Hill Sixteen – trained by Sandy Thomson – suffered a fatal fall at the first fence, but the Scottish handler blames animal rights activists for causing the “hyper” horse to die.
By Megan Baynes, news reporter
The man who trained the horse that suffered a fatal fall at Saturday’s Grand National has blamed “ignorant” protesters for his animal’s death.
The Aintree flagship race was delayed by almost 15 minutes after protesters attempted to enter the racecourse and fix themselves to the fences and railings along the route.
Hill Sixteen – trained by Sandy Thomson – suffered a fatal fall at the first fence.
The Scottish handler described the horse as “hyper” due to the protests, and blamed the activists for why it fell for the first time in his career.
Opinion – ‘I loved the Grand National until I saw what I saw’
“He just hasn’t taken off at the first fence; he’s got so bloody hyper because of the carry on,” he told the Racing Post.
He said he tried to calm the horse by washing him off but to no avail. Hill Sixteen had to be put down after the race was over.
“Unfortunately, it’s a statistic we’re all trying to avoid,” Thomson said. “He’s jumped round here twice and never had a bother. I don’t know when he last fell.
“I know how ignorant these people are and they haven’t a bloody clue. They just cause more problems than they ever solve.”
Horse deaths ‘unavoidable’ in racing
But Animal Rising told Sky News its actions at the Grand National “aimed to prevent exactly that from happening”.
The group said: “Firstly, we want to offer our deepest condolences to anyone connected to Hill Sixteen or who has been impacted by their death. Animal Rising’s actions at The Grand National aimed to prevent exactly that from happening.
“Horse deaths and injuries are an unavoidable consequence of the way we use animals for sport, not dissimilar to the way we cause billions of animal deaths in our food system.
“The only way to prevent more harm from coming to these beautiful creatures is by completely re-evaluating our connection to them and finding a way of loving them that doesn’t put them in harm’s way.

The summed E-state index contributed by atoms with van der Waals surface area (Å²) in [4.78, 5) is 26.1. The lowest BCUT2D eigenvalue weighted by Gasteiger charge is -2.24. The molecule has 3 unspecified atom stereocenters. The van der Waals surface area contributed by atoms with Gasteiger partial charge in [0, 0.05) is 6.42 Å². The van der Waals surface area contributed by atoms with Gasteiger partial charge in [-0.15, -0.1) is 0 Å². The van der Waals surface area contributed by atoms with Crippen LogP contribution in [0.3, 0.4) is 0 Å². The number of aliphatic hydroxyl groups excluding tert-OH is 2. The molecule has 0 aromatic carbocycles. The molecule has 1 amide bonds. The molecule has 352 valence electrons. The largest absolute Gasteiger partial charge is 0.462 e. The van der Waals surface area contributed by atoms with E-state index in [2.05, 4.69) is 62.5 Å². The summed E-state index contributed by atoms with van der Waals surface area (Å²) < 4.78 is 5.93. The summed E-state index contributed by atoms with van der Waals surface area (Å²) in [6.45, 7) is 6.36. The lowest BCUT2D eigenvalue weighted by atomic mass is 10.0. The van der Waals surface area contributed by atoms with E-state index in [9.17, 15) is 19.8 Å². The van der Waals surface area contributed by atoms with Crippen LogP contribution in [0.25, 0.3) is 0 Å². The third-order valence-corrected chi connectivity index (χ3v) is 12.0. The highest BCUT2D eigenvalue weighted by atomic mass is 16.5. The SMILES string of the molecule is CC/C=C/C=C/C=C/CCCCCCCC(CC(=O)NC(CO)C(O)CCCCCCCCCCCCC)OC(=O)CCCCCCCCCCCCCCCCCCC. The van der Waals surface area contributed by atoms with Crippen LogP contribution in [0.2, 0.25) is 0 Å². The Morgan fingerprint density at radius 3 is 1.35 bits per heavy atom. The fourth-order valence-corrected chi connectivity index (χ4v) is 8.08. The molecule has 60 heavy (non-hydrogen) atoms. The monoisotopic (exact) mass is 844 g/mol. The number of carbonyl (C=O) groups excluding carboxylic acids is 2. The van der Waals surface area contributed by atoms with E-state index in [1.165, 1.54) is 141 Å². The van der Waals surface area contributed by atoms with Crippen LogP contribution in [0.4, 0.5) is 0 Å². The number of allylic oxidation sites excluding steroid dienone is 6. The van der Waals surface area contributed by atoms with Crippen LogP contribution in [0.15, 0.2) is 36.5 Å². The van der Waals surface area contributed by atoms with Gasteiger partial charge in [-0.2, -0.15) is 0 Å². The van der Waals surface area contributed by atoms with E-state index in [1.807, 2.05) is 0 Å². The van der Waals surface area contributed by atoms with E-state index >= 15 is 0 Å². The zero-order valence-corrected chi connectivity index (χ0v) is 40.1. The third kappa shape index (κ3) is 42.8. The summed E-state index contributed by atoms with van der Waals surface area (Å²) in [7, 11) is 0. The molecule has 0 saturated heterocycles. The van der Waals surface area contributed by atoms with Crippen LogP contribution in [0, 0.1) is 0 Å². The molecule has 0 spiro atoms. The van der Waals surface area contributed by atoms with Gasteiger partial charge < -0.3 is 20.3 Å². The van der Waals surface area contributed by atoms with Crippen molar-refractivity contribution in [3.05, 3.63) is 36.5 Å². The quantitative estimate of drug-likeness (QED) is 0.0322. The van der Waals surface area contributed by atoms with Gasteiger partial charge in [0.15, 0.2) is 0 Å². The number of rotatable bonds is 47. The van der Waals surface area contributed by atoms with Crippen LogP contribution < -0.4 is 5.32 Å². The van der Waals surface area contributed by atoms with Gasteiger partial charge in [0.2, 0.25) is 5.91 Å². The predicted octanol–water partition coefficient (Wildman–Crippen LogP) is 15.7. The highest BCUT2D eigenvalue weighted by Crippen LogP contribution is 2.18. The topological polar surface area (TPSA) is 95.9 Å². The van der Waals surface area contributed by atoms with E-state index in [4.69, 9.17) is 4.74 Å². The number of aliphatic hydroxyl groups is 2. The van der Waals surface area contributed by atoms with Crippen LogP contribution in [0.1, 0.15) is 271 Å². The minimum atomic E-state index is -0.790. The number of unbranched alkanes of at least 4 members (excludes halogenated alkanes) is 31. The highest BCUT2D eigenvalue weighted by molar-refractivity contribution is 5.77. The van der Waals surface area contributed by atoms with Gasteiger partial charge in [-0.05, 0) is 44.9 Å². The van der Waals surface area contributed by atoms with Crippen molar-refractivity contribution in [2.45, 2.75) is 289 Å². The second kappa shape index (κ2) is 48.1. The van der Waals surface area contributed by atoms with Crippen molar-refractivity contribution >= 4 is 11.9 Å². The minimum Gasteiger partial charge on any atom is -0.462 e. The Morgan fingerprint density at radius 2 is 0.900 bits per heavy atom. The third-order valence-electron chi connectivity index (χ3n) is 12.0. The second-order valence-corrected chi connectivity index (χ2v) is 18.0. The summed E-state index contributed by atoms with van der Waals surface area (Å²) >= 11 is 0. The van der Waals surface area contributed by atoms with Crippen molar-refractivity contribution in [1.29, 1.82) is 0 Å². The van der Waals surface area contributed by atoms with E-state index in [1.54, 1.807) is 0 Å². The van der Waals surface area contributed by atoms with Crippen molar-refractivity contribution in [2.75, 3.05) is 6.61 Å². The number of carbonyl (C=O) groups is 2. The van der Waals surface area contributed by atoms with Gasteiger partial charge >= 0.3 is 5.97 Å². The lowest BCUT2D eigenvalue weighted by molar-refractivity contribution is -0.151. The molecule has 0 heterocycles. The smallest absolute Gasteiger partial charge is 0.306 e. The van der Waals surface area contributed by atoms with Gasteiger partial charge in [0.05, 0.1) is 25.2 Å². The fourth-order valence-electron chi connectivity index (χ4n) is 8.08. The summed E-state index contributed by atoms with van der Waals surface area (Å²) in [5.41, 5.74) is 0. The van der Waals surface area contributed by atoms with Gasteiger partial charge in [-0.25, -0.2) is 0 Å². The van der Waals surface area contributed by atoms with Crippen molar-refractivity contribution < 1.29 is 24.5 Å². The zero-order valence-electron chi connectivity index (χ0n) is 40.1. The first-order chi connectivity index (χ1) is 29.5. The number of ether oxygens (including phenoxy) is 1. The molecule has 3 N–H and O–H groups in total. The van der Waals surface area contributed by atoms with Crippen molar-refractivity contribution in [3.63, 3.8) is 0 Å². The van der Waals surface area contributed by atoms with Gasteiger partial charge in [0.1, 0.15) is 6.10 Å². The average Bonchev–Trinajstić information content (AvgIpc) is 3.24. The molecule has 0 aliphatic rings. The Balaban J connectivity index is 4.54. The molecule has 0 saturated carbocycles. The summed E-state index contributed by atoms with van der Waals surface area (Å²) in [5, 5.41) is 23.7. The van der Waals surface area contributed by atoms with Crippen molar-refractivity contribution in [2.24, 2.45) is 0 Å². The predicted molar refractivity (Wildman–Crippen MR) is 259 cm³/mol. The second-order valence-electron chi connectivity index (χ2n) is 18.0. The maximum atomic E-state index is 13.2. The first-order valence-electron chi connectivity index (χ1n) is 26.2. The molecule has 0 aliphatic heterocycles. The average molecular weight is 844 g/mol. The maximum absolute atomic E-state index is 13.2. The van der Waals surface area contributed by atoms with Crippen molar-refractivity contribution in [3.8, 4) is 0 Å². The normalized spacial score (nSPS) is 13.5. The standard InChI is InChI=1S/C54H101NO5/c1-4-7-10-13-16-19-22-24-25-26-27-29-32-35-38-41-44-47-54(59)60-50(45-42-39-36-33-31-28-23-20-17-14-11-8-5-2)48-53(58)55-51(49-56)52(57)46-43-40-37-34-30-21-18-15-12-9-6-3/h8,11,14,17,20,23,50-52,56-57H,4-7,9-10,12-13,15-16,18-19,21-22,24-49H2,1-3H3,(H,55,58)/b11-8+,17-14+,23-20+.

“We’d welcome dialogue with Sandy Thomson or Jimmy Fyffe about how to move forwards together and really transform our relationship to horses and, indeed, to all animals and nature.”
Hill Sixteen had previously raced over the National fences twice – finishing second in the 2021 Becher Chase and seventh in this year’s running of the same race.
More than 118 animal rights protesters were arrested on Saturday – although 42 were later “de-arrested”. More than 60 remain in custody.
Three horses die at Aintree
Hill Sixteen was the third racehorse to die during the Grand National meeting, watched by 70,000-strong crowds. Dark Raven died earlier in the day and Envoye Special died on Thursday, the first day of the three-day festival.
The British Horseracing Authority (BHA) has since said it will “analyse” the races “in painstaking detail” following the deaths.
“The BHA and Aintree racecourse will now analyse the races in painstaking detail, as is the case every year, to build on our existing data and help us understand what caused these incidents,” BHA chief executive Julie Harrington said.
British Horseracing Authority to ‘analyse’ Grand National ‘in painstaking detail’
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Roly Owers, the chief executive of charity World Horse Welfare, called it a “very sad day”.
He said: “From Aintree to television screens across the world, this year’s meet was difficult to watch. The loss of Envoye Special, Dark Raven, and Hill Sixteen is heart-breaking and we offer our condolences to their connections who we know will be devastated.
“Whilst it is true that accidents can happen anywhere – and the risks can never be removed altogether – jump racing poses specific risks that it has a responsibility to relentlessly reduce wherever possible.
“It is clear to us that despite the changes made by Aintree and racing to date, much more needs to be done.”